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Literature / Saint Leibowitz And The Wild Horse Woman

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Saint Leibowitz and the Wild Horse Woman is a 1997 novel written by Walter M. Miller, Jr. and Terry Bisson. The story sequel to Miller's only other full-length novel, A Canticle for Leibowitz. Published after Miller's death, the story was completed by Bisson, whom Miller recruited before dying.

Tropes in the novel include:

  • Author Avatar: Blacktooth St. George in this book. In the decades following the publication of A Canticle for Leibowitz, Walter M. Miller Jr. became disillusioned with the Catholic Church as an organization. Struggling with severe depression, Miller became a recluse and refused to interact even with family members. Blacktooth St. George is a depressed Monk at the Abbey of St. Leibowitz who wants to be released from his vows at the abbey after becoming disillusioned with it. Blacktooth mentions multiple times how he feels worthless in spite of his obvious talent with language, and ultimately feels like he doesn't fit in with the world. He becomes extremely sardonic about the political nature of the Papacy over the course of the book, and ends up spending his old age alone as a hermit mystic in a cave.
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  • Black-and-Gray Morality: In a major contrast from the first book, the Catholic Church is looked at through a cynical lens, showing how the individuals in the church pursue their own goals at the expense of religious orthodoxy. The only ones above the fray are Cardinal Silentia and Amen Specklebird.
  • Black Sheep: Blacktooth at the Abbey, and with society in general.
  • The Chessmaster: Cardinal Brownpony, ruthlessly manipulating events to his advantage for most of the book. It's even heavily implied he ordered the murder of one of his best friends, Amen Specklebird, to legitimize his claim to the Papacy.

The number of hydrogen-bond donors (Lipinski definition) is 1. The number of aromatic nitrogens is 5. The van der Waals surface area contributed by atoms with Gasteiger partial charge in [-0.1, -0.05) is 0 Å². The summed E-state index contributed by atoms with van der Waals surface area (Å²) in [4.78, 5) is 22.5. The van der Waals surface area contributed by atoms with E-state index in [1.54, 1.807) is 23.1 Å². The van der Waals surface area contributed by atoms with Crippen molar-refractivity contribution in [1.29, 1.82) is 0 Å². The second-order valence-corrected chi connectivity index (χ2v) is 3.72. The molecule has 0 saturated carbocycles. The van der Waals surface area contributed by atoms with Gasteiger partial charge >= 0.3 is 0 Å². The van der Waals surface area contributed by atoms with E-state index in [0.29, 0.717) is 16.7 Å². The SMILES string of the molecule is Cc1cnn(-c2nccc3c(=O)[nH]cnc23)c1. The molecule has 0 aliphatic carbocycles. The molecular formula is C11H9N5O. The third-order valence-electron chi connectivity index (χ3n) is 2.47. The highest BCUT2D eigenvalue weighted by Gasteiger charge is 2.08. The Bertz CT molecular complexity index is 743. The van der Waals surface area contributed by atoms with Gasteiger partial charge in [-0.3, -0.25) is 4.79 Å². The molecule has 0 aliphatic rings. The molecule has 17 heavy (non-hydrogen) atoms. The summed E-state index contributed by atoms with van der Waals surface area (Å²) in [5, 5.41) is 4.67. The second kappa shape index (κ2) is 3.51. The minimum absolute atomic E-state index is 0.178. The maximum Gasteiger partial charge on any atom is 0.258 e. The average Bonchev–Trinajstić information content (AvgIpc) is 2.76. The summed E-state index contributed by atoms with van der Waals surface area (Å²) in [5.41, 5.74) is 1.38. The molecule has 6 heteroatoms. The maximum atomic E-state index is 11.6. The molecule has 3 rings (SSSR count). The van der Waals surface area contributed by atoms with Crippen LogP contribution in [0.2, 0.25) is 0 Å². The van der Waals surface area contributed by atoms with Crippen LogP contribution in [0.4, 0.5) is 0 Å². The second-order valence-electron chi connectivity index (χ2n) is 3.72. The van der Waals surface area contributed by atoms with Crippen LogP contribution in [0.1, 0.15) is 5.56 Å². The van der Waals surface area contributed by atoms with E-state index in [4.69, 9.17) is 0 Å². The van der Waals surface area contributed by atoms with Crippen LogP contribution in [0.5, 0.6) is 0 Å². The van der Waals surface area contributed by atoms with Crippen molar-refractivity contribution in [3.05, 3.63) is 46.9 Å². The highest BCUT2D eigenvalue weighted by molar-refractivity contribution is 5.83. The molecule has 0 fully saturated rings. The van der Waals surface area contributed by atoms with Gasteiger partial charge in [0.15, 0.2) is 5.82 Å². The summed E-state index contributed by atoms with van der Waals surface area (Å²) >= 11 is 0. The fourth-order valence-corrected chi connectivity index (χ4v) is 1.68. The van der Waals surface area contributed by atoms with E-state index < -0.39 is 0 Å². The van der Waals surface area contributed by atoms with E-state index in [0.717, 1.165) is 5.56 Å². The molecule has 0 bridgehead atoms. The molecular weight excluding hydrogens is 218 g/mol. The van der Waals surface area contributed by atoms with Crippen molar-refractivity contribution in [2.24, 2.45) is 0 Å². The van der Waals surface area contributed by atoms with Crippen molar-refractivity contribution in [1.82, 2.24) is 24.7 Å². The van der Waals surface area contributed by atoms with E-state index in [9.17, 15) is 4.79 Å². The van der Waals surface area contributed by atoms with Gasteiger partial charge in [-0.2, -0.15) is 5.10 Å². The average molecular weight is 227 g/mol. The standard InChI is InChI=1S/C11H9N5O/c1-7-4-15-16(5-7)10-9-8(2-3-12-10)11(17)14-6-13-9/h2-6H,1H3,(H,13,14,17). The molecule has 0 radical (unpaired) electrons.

• Church Militant: A crusade is launched by the Catholic Church against Texark to retake New Rome. Whether using violence against the enemies of the church is justified or not becomes a debate within the book.
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  • Corrupt Church: What the Catholic Church is blatantly portrayed as here.
  • Crisis of Faith: Blacktooth for most of the book.
  • Downer Ending: The sequel also has a downer ending. The Crusade to bring the Papacy back to New Rome and destroy the Empire of Texark is lost. New Rome is sacked by the Nomad armies brought by the Pope to take back the city. Cardinal (now Pope) Brownpony commits Seppuku in a burned out St. Peter's Cathedral once he realizes the extent of his mistake. The Plains Nomads are turned against each other and are implied to be wiped out in the coming years. Texark moves the Papacy to Hannegan City and completely under its thumb. It's implied that Blacktooth never sees his lover Ædrea again after searching for most of the book, though he seems content with that.
  • Fantastic Racism: Those with genetic disabilities are shunned by society and are forced to live in reservations. Those born of mutant parents but look normal are known as "spooks" and are blamed for passing on their mutant genes to normal humans, creating more deformed humans. The spooks are used as a convenient scapegoat considering that the nuclear fallout has caused mutations to happen randomly to any newborn.
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  • Future Imperfect: Like the original, and still Played for Laughs, especially when the Church relocates the Prime Meridian in order to liberate it from the influence of the "Green Witch".